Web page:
Cancel cell death of neurons helped the olfactory system of Drosophila to evolve

Blocking programmed cell death, leads to the development of additional functionally active neurons in the olfactory system of Drosophila melanogaster. Such neurons can carry different receptors and axonal projection than the cells that develop naturally, and therefore, this mechanism may be the basis for the emergence of new signaling pathways and the evolution of sensory systems. The researchers showed that the surviving nerve cells have received new functions in some species of Drosophila, and mosquitoes. Article published in the journal Science Advances.

Evolution of the nervous system often requires the involvement of new neurons: thus it is possible to increase the sensitivity of the sensory system, improve cognitive abilities such as memory capacity or the possibility of parallel processing of multiple streams of information. To increase the number of neurons in a variety of ways. The most obvious — even during development to create more cells-precursors of neurons or make them more to share.

There is another possibility to increase the number of working nerve cells. The fact that in the process of development, many neurons pass through programmed cell death. Accordingly, if you stop this mechanism, a greater number of cells can integrate into the nervous system. Indeed, if genetically to block cell death in mice or Drosophila, develops enlarged but deformed, brain. A similar experiment conducted on worms Caenorhabditis elegans, and many of the surviving cells differentiated into neurons and even compensated function remote nerve cells.

In fruit flies, the main olfactory organ, the antenna, covered with sensitive hairs (sensillae). Each sensilla is formed from a single cell precursor that gives rise to four cells-satellites and four sensory neurons. However, only a few hairs have four olfactory nerve cells, in the other there is only one or two, and the others pass through cell death.

Lucia Prieto-Godino (Lucia Prieto-Godino) from the University of Lausanne and her colleagues from Switzerland, Germany and the UK explored the possibilities of the development of new neural connections in the olfactory system of Drosophila melanogaster by blocking programmed cell death.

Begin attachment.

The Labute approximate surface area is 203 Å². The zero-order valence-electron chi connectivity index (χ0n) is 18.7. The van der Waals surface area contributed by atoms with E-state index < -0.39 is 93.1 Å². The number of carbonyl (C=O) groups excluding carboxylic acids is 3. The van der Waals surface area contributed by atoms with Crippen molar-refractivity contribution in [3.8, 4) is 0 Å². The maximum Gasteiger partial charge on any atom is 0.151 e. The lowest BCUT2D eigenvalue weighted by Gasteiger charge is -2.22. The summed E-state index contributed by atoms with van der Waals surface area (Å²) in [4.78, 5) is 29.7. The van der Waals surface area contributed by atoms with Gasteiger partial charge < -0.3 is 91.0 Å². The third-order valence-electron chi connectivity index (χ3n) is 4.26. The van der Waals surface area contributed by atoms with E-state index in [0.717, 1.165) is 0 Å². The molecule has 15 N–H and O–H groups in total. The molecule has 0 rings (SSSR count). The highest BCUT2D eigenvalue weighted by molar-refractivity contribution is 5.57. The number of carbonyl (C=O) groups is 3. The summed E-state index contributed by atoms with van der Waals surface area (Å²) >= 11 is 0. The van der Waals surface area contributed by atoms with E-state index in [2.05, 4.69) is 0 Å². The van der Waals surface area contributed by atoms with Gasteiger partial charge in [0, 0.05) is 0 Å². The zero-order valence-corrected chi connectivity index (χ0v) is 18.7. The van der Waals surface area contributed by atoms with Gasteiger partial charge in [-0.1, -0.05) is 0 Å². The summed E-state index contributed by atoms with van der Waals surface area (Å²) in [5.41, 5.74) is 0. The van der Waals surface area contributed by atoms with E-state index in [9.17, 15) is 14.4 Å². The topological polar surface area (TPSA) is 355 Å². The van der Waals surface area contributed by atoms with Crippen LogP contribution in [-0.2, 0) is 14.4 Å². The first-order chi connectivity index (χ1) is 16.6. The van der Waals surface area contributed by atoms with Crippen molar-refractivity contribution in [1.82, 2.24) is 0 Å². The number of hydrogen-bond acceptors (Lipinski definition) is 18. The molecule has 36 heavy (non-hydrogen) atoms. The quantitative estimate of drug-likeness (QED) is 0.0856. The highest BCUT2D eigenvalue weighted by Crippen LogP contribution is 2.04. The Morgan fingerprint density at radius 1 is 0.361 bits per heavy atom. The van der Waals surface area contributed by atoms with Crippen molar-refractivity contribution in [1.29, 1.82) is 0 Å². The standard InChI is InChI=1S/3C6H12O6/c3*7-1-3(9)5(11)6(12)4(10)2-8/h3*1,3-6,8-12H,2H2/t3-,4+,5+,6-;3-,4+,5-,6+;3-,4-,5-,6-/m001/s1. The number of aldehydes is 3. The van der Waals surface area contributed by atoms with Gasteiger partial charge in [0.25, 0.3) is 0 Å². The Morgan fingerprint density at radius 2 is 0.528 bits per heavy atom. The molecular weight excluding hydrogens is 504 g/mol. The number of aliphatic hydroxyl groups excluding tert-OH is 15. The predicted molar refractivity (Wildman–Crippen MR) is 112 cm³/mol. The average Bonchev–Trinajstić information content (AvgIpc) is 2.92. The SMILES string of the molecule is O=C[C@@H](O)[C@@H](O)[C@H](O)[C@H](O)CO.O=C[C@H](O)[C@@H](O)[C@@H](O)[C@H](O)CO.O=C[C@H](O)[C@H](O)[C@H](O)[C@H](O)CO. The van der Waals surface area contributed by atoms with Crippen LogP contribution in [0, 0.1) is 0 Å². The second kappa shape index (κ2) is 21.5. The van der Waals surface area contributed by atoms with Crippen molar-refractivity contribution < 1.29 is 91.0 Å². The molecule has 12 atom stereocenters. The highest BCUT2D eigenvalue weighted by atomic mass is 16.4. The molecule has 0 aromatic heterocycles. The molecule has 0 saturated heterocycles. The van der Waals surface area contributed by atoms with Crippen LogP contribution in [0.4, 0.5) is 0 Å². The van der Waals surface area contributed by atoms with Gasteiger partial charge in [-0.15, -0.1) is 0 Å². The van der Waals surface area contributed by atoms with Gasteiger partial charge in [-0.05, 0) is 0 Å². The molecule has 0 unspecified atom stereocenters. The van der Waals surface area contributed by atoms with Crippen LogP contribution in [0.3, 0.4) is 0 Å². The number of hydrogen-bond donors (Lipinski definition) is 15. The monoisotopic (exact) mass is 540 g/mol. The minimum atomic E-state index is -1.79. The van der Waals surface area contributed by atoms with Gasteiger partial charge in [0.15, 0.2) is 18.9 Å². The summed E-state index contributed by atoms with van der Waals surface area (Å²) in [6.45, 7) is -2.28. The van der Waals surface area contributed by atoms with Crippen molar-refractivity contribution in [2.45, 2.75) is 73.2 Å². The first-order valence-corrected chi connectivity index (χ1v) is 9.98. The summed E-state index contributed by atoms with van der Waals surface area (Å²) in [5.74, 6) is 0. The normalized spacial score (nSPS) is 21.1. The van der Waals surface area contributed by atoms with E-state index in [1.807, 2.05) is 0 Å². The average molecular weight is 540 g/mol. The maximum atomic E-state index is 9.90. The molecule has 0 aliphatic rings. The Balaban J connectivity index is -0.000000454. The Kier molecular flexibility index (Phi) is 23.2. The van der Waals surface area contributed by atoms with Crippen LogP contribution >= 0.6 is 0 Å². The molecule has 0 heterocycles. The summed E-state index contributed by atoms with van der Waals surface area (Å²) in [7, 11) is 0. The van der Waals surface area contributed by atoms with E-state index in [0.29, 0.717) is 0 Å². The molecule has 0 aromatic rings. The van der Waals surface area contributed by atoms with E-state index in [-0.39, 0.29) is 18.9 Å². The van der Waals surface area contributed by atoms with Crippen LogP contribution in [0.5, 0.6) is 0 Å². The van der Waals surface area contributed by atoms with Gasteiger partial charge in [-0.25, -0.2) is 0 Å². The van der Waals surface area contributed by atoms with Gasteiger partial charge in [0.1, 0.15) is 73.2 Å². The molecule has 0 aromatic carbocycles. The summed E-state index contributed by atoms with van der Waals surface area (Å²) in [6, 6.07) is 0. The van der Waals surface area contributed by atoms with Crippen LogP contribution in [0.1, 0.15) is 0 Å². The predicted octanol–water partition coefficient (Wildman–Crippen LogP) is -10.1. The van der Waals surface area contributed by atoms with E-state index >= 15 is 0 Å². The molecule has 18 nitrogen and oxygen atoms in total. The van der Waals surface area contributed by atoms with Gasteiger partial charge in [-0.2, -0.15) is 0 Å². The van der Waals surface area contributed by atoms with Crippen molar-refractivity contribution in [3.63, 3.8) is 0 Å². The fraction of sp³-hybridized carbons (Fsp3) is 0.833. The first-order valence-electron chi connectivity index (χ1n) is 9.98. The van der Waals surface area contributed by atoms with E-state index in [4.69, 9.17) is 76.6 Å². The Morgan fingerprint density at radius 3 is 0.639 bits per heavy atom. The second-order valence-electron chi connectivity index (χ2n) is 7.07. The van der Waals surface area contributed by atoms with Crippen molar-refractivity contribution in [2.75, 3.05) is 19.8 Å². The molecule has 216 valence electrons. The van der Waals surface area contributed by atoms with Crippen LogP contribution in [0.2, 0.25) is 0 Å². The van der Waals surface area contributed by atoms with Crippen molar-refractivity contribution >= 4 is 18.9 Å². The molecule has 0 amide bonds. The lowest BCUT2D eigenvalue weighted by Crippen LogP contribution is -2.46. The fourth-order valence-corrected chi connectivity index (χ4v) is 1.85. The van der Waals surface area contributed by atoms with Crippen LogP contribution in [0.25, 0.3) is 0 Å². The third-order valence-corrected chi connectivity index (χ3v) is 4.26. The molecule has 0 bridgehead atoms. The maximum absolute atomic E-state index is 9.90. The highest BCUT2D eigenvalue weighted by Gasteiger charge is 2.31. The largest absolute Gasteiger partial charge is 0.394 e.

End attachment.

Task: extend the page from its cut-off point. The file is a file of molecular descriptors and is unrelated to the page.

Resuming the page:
Scientists have blocked the genes that are required for programmed cell death, transgenic animals or locally using RNA interference. Then studied the electrophysiological characteristics of neurons evolved, including their activity in response to olfactory stimuli. Also evaluated the expression of the receptors in the cells of the hairs.

Neurons marked by adding a fluorescent tag to one of the proapoptotic genes: if cage was doomed, this gene was expressed, and with it the glowing protein. So scientists were able to trace axonal projections surviving in blocking programmed cell death of neurons.

The researchers suggested that the survival of neurons during the development of the antennas could serve as the basis of evolutionary changes in a phylogenetic range of insects. To test this, I compared the number of nerve cells in the hairs on the antennae of fruit flies to 26 different types.

In addition, scientists have noticed that mosquitoes have an additional neuron hairs on segments maksill (jaws) compared to fruit flies. This neuron is sensitive to carbon dioxide, whereas the remaining cells of this type senzill are other receptors. In fruit flies, the cells that recognize carbon dioxide, there is only the antennas, but not on jaws. To find out, could this new property to appear in the result settings programmed cell death, the researchers blocked it in maksill Drosophila and analyzed the composition of the evolved receptors on neurons.

In the blocking programmed cell death, the number of neurons in the antennae increased by 200-300 pieces, while scientists estimate the number dying in the process of development of cells ranges from 300 to 400. In the antennae increased spontaneous electrical activity and arousal in response to olfactory stimuli, the number of receptors in the hairs was increased compared with control (and the distribution across types of receptors exist) — so the surviving neurons are functional.

Axons of the surviving neurons came into the olfactory lobe of Drosophila and formed there, glomerular synapses, and cells that develop naturally. However, cells with the same receptors formed contacts with more than one ball, as in the control animals, and different. The authors conclude that the surviving neurons can serve as a basis for the new projections and the evolution of signaling pathways.

In most species of Drosophila, the number of neurons in the hairs of one type were identical, however, in sensillar type at1 nine species of flies electrophysiological active were two cells instead of one. One of the two cells did not respond to typical of these hairs olfactory stimulus, probably, it are the additional receptors, which have new touch features.

By blocking cell death in maksill Drosophila melanogaster, some of the neurons found receptors to carbon dioxide, and the projection of these cells was similar to those of mosquitoes. So, regulation of programmed cell death could lead to evolutionary differences in the olfactory system of these insects.

Despite its apparent simplicity, the olfactory system of Drosophila is effectively analyses information. The device even has inspired scientists to create a machine learning model that allows for similarities of objects.

Alice Bahareva

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